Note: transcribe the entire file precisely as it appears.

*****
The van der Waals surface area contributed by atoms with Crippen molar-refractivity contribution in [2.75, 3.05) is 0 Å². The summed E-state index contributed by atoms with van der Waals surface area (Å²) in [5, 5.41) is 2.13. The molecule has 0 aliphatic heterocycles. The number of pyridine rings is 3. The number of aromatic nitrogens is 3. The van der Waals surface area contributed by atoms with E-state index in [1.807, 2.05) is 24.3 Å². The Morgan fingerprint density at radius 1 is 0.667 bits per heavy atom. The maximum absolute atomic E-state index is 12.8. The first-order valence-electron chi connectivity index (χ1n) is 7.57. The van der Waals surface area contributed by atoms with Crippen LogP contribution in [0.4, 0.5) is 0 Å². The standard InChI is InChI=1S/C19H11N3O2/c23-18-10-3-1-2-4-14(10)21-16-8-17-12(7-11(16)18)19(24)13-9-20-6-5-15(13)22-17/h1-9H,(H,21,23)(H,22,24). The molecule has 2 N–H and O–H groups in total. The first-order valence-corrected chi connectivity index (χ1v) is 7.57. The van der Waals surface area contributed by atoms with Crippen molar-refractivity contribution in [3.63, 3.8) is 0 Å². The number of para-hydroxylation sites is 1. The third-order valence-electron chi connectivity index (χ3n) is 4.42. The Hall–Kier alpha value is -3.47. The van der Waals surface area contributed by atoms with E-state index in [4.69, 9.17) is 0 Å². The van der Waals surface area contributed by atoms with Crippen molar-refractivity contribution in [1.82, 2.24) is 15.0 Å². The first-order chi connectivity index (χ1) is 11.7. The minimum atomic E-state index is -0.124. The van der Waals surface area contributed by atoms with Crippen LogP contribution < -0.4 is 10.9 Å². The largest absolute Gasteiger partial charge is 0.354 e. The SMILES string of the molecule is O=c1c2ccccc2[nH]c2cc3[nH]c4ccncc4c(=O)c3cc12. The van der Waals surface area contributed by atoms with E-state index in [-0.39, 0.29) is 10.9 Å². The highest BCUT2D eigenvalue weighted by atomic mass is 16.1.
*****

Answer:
The van der Waals surface area contributed by atoms with Crippen molar-refractivity contribution in [2.75, 3.05) is 0 Å². The summed E-state index contributed by atoms with van der Waals surface area (Å²) in [5, 5.41) is 2.13. The molecule has 0 aliphatic heterocycles. The number of pyridine rings is 3. The number of aromatic nitrogens is 3. The van der Waals surface area contributed by atoms with E-state index in [1.807, 2.05) is 24.3 Å². The Morgan fingerprint density at radius 1 is 0.667 bits per heavy atom. The maximum absolute atomic E-state index is 12.8. The first-order valence-electron chi connectivity index (χ1n) is 7.57. The van der Waals surface area contributed by atoms with Crippen LogP contribution in [0.4, 0.5) is 0 Å². The standard InChI is InChI=1S/C19H11N3O2/c23-18-10-3-1-2-4-14(10)21-16-8-17-12(7-11(16)18)19(24)13-9-20-6-5-15(13)22-17/h1-9H,(H,21,23)(H,22,24). The molecule has 2 N–H and O–H groups in total. The first-order valence-corrected chi connectivity index (χ1v) is 7.57. The van der Waals surface area contributed by atoms with Crippen molar-refractivity contribution in [3.63, 3.8) is 0 Å². The number of para-hydroxylation sites is 1. The third-order valence-electron chi connectivity index (χ3n) is 4.42. The Hall–Kier alpha value is -3.47. The van der Waals surface area contributed by atoms with E-state index in [4.69, 9.17) is 0 Å². The van der Waals surface area contributed by atoms with Crippen molar-refractivity contribution in [1.82, 2.24) is 15.0 Å². The first-order chi connectivity index (χ1) is 11.7. The minimum atomic E-state index is -0.124. The van der Waals surface area contributed by atoms with Crippen LogP contribution < -0.4 is 10.9 Å². The largest absolute Gasteiger partial charge is 0.354 e. The SMILES string of the molecule is O=c1c2ccccc2[nH]c2cc3[nH]c4ccncc4c(=O)c3cc12. The van der Waals surface area contributed by atoms with E-state index in [-0.39, 0.29) is 10.9 Å². The highest BCUT2D eigenvalue weighted by atomic mass is 16.1.